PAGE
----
Ms. Hannigan’s career has become synonymous with fearless repertoire choices and countless premieres. (Even as she prepares “The Snow Queen,” work is underway on another opera for her: a new version of “Salome” by Gerald Barry, planned for next year.) When she met Mr. Abrahamsen before he wrote “let me tell you,” they sat for several hours and discussed the history of vocal music, from Monteverdi to Mahler. She felt like it was “a meeting of souls.”

Then they barely spoke again until Ms. Hannigan received the score. She was in a hotel in London, and opened it on her bed. Tears started falling from her eyes. “I never cry when I look at a score,” she said. “But I felt like I was looking at myself in a way that I’d never seen before.”

Mr. Abrahamsen said he had wanted to write an opera since the 1980s. But it was only after “let me tell you” that he felt ready to fulfill a commission from Royal Danish Opera. Although “The Snow Queen” was written with Ms. Hannigan in mind — and although Mr. Abrahamsen had wanted the libretto to be in English — that company insisted on it being in Danish. But the language, Mr. Abrahamsen said, is difficult to sing, with “words in the back of the mouth, and the vowels very near each other.”

Ms. Hannigan wasn’t comfortable with the prospect. “If I join a Danish production, there’s going to be so much focus on whether I can sing in Danish or not,” she remembered thinking. “It would be distracting.” Sofie Elkjaer Jensen ended up singing Gerda for the premiere, in October.

When Mr. Bachler got word of the opera’s development (and language issues), he offered for the Bavarian State Opera to produce an English-language premiere, with Ms. Hannigan back in the starring role. And now, for the past month, the company’s musicians have been easing into the difficult world of Mr. Abrahamsen’s music — what Ms. Hannigan called “a beautiful struggle.”

The coming premiere has set off a miniature Abrahamsen festival around town. Recently, the Bavarian Radio Symphony Orchestra, under the baton of Franz Welser-Möst, presented Mr. Abrahamsen’s left-hand piano concerto, “Left Alone,” with Alexandre Tharaud. And the opera company hosted a concert featuring early Abrahamsen solos at the Deutsches Museum’s collection devoted to antique transportation.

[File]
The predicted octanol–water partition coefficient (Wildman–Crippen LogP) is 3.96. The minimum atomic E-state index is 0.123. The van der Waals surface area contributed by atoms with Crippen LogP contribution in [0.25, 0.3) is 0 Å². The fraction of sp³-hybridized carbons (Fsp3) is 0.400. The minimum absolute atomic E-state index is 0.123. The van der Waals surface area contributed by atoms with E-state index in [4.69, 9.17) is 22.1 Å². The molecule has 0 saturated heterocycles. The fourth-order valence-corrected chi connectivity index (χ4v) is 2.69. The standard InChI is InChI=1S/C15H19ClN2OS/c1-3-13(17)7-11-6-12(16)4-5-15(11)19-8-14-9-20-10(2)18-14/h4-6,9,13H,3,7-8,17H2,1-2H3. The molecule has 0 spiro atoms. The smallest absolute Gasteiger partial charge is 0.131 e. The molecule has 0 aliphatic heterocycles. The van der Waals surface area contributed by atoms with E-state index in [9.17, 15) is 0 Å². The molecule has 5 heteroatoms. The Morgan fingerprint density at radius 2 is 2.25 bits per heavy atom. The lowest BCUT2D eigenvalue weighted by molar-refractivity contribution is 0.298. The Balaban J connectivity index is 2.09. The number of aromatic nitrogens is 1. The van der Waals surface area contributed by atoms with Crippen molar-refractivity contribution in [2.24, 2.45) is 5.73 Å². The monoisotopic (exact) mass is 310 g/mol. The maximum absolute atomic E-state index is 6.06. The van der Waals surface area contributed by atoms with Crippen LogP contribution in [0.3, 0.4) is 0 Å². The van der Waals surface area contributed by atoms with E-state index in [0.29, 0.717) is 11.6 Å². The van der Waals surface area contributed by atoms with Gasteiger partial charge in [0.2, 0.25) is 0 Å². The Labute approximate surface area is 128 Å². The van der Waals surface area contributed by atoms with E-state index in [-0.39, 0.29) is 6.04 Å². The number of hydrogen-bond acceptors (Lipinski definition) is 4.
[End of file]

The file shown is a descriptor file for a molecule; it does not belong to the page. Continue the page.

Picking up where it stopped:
“His music is really difficult to play,” Mr. Welser-Möst said, “but he knows how orchestra colors work. And the stillness in his music, I find extremely powerful. I can’t think of anyone else who so interestingly captures quote-unquote silence. It’s quiet, with substance.”

Most challenging in Mr. Abrahamsen’s music is the rhythm. In “Left Alone,” the tempo oscillates from measure to measure between two speeds that are nearly the same. On the page, the directions seem comically controlling. But if they’re ignored, the piece doesn’t work.

“You have to pay an enormous amount of attention to detail,” Mr. Welser-Möst said, “and then all of the sudden his music starts to flourish.”

In “The Snow Queen,” singers and instrumentalists are given hyperspecific tempos and time signatures, as well as ratios that indicate each part’s meter compared with the rest of the orchestra. At times, the score calls for two conductors.

“I have learned a new Danish word,” Cornelius Meister, who is leading the Bavarian State Opera production, joked. “‘Meget svært’: very difficult.”

But the complex architecture belies the score’s beauty: The vocal and orchestral writing, as inextricable as Gerda and Kay, unfurls with deceptively cool simplicity and lyrical warmth. Some ornamentation recalls early music, especially an almost stuttering vibrato style that’s also present in “let me tell you.”

Here, that type of vibrato sounds like shivering in the snow. Mr. Abrahamsen said he had been experimenting with the effect since before even “Schnee,” he said. He described it as “a friction” that comes from his body: He was born with cerebral palsy and walks with a limp, relying heavily on his left side.

“In my right side, I have this tension all the time,” he said. “So if I have to do something, I have to move very slowly, and then I feel the tension in myself. And then of course when I do it very slowly, gradually it becomes a long note.”

Satisfied with how that ornamentation — and other hallmarks of Mr. Abrahamsen’s style — have scaled to the level of opera in “The Snow Queen,” he is already considering another project. “Frozen 2” has been a huge box office hit so far; could there be another snow-themed opera on the way?

“I have sketches,” Mr. Abrahamsen said, preferring to keep more details to himself for now. “But I’m not finished with opera.”